Kicking off this first Best of What’s New installment of 2022 is some rock by Nashville, Tenn.-based country singer-songwriter Corey Kent. According to a bio on the website of his record label Combustion Masters, Music chose Corey Kent early in his life. At age 11, Corey was touring as the lead singer of a Western Swing band opening for legends like Roy Clark & The Oak Ridge Boys. By the time he could drive, he was playing weekly in his hometown of Bixby, OK. In December of 2010, Corey found himself on stage singing Milk Cow Blues with country music icon, Willie Nelson. By 17, he said goodbye to his family & moved out to Nashville, TN…Shortly after graduating with his business degree, Corey wrote his first #1 Hit (William Clark Green’s hit, “You Where It Hurts”). On December 28, Kent released what looks like his sophomore album ’21. Here’s There’s Always Next Year, co-written by fellow country artists David Garcia, Jameson Rodgers and Jonathan Singleton.

John Mayall/Can’t Take No More (feat. Marcus King)

John Mayall is 88 years old, but apparently, the Godfather of the British Blues ain’t slowing down. This is just amazing and makes me happy! Mayall is best known as the founder of John Mayall & the Bluesbreakers, a band that featured some of the finest British guitarists, such as Eric Clapton, Peter Green and Mick Taylor. ‘Is this for real?’, you might ask. It is, but wait there’s more. On January 28, Mayall is scheduled to come out with a new album. According to his website, on The Sun is Shining Down, he teams up with a stellar cast to deliver a funky soulful affair punctuated by brass, violins, harmonica and electric ukulele. Special guests include, The Heartbreakers’ Mike Campbell, fast rising roots rocker Marcus King, Americana icon Buddy Miller, Scarlet Rivera of Bob Dylan’s Rolling Thunder Revue, Chicago blues guitar mainstay Melvin Taylor and Hawaiian ukulele star Jake Shimabukuro. And, yes, apparently Mayall is planning to take this baby on the road starting in late February. Here’s the tasty Can’t Take No More, a soulful blues rocker written by Mayall and featuring Marcus King. The tune was released upfront on December 17. Man, this is so good I can’t take it no more to wait for the new album!

Best Coast/Leading

American rock duo Best Coast, comprised of songwriter, guitarist and vocalist Bethany Cosentino and guitarist and multi-instrumentalist Bobb Bruno, was formed in 2009 in Los Angeles. Here’s more from their Apple Music profile: Drawing inspiration from ’60s surf rock and girl groups, Best Coast’s noisy lo-fi sound gave a nod to contemporaneous acts like Hot Lava, the Vivian Girls, and Brilliant Colors. Best Coast’s first year saw a flurry of little releases: a self-titled 7″ single on Art F*g; a cassette tape release, Where the Boys Are, on the U.K. label Blackest Rainbow; a split 7″, Up All Night, on Atelier Ciseaux; an EP, Make You Mine, on Group Tightener; and a self-titled 7″ on Black Iris. Best Coast had become something of a sensation by the time 2009 came to a close. In July 2010, the duo released Crazy for You, the first of five albums that have appeared to date. Leading, co-written by Cosentino and Bruno, is Best Coast’s new single that came out on December 14 – a quite catchy rocker!

Tinsley Ellis/Beat the Devil

Wrapping up this first Best of What’s New of the new year is more sweet blues rock, by Tinsley Ellis. From his website: Born in Atlanta in 1957, Ellis was raised in southern Florida. He acquired his first guitar at age seven, soon after seeing The Beatles perform on the Ed Sullivan Show. He took to it instantly, developing and sharpening his skills as he grew up. Ellis discovered the blues through the back door of British Invasion bands like The Yardbirds, The Animals, Cream and The Rolling Stones as well as Southern rockers like The Allman Brothers. One night in 1972, he and a friend were listening to Al Kooper and Michael Bloomfield’s Super Session record when his friend’s older brother told them if they liked that, they should really go see B.B. King, who was in town that week. Tinsley and his friends went to the Saturday afternoon performance, sitting transfixed in the front row. When B.B. broke a string on his guitar, Lucille, he changed it without missing a beat, and handed the broken string to Ellis. After the show, B.B. came out and talked with fans, mesmerizing Tinsley with his warmth and kindness. Tinsley’s fate was now sealed; he had to become a blues guitarist. And the rest is history and a recording career of 40 years to date. Beat the Devil, penned by Ellis and released on December 6, is a single from his upcoming album Devil May Care set to drop on January 21 – another one I’m looking forward to. I really like how this new year starts!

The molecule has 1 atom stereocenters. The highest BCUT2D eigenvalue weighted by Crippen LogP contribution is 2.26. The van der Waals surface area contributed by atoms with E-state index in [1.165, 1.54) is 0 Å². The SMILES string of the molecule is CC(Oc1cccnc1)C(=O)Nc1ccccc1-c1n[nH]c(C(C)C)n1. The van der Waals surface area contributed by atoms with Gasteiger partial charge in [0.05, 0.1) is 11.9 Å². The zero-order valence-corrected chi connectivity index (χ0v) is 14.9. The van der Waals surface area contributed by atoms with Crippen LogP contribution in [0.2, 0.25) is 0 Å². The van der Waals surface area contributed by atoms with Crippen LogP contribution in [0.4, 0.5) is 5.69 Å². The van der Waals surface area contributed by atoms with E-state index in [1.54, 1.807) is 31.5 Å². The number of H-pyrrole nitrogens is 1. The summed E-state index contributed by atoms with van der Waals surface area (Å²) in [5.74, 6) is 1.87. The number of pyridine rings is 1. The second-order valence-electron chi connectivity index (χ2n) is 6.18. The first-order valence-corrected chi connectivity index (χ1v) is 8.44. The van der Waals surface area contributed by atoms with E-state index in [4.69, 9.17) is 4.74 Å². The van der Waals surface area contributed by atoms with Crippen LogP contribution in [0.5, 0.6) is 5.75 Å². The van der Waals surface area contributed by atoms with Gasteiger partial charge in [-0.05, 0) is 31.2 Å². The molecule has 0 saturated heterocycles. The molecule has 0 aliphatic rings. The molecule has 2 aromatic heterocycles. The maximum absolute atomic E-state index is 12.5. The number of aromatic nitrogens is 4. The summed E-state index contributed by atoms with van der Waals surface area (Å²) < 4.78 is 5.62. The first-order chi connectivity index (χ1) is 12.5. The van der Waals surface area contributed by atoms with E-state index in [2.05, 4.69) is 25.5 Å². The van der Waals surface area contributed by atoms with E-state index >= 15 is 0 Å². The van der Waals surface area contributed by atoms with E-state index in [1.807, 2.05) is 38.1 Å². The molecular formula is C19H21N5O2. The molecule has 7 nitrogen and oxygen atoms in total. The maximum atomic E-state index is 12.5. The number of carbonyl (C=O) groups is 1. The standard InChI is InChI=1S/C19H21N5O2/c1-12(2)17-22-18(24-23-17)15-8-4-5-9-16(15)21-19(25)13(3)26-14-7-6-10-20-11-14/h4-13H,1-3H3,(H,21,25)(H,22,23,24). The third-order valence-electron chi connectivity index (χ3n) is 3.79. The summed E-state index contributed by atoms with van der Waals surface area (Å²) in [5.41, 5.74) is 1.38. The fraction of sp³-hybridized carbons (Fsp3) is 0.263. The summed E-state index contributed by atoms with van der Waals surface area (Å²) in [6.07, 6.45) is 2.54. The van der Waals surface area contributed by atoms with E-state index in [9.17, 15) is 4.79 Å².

And, I almost forgot, here’s a playlist with the above tunes!

Sources: Wikipedia; Combustion Master website; John Mayall website; Apple Music; Tinsley Ellis website; YouTube; Spotify

Clips & Pix: Bob Dylan/Hurricane

Hurricane has been among my favorite Bob Dylan songs for a long time. I’ve always dug the amazing violin playing by Scarlet Rivera, which gives the tune a very distinct sound. And while the lyrics take some creative liberties, I think Hurricane represents excellent cinematic story-telling and is one of the most compelling protest songs I know.

Co-written by Bob Dylan and Jacques Levy, Hurricane is the opener of Dylan’s 17th studio album Desire that came out in January 1976. The above clip is from Dylan’s appearance on the American live concert TV series Soundstage in December 1975.

Hurricane tells the story of Rubin “Hurricane” Carter, an American middleweight boxer who along with his friend John Artis was wrongfully convicted of a triple murder that occurred at a bar in Patterson, N.J. in 1966. After he had been sent to prison, Carter continued to maintain his innocence and, helped by a writer, published his autobiography in 1974. Knowing about Dylan’s civil rights engagement, Carter had a copy sent to Dylan.

rubin carter and bob dylan
Bob Dylan visiting Rubin Carter in prison in December 1975

Prompted by the autobiography, Dylan visited Carter in prison in December 1975. He and Levy wrote Hurricane thereafter, based on the book and news accounts. Dylan also raised money for Carter’s legal defense during two shows of his Rolling Thunder Revue tour at the time.

Following the autobiography’s publication, two of the prosecution’s key witnesses changed their testimony. In 1976, Carter’s and Artis’ convictions were overturned, but only a few months later, both men were found guilty again during a second trial. Appeals continued. Artis was paroled in 1981. In 1985, a U.S. district judge in New Jersey exonerated Carter, noting the prosecution had been “predicated upon an appeal to racism rather than reason, and concealment rather than disclosure.”

Carter was finally set free in November 1985, after 19 years in prison. He relocated to Toronto, earned Canadian citizenship and became an advocate for people who like him had become victims of judicial injustice. From 1993 until 2005, he was executive director of the Association in Defence of the Wrongly Convicted. Carter passed away from prostate cancer in April 2014.

After Carter’s second conviction, Dylan had moved on and never performed Hurricane live again. Apparently, Carter was still grateful for everything Dylan had done for him and did not hold the artist’s apparent lack of interest after his second conviction against him.

Sources: Wikipedia, Songfacts, YouTube